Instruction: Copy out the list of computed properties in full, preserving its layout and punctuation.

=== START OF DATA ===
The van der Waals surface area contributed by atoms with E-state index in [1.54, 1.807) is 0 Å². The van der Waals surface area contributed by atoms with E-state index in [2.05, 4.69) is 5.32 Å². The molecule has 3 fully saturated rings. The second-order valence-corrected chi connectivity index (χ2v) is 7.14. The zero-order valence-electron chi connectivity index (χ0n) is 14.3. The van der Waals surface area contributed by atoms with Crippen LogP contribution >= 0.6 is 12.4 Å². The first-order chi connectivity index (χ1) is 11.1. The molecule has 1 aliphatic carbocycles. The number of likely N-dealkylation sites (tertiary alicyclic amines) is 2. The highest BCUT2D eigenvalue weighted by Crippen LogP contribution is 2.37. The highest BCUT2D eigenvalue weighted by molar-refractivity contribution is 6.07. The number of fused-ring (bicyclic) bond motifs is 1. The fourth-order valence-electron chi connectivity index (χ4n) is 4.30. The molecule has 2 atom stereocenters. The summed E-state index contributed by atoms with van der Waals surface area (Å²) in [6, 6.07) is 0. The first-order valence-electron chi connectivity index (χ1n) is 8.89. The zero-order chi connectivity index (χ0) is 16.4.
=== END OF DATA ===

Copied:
The van der Waals surface area contributed by atoms with E-state index in [1.54, 1.807) is 0 Å². The van der Waals surface area contributed by atoms with E-state index in [2.05, 4.69) is 5.32 Å². The molecule has 3 fully saturated rings. The second-order valence-corrected chi connectivity index (χ2v) is 7.14. The zero-order valence-electron chi connectivity index (χ0n) is 14.3. The van der Waals surface area contributed by atoms with Crippen LogP contribution >= 0.6 is 12.4 Å². The first-order chi connectivity index (χ1) is 11.1. The molecule has 1 aliphatic carbocycles. The number of likely N-dealkylation sites (tertiary alicyclic amines) is 2. The highest BCUT2D eigenvalue weighted by Crippen LogP contribution is 2.37. The highest BCUT2D eigenvalue weighted by molar-refractivity contribution is 6.07. The number of fused-ring (bicyclic) bond motifs is 1. The fourth-order valence-electron chi connectivity index (χ4n) is 4.30. The molecule has 2 atom stereocenters. The summed E-state index contributed by atoms with van der Waals surface area (Å²) in [6, 6.07) is 0. The first-order valence-electron chi connectivity index (χ1n) is 8.89. The zero-order chi connectivity index (χ0) is 16.4.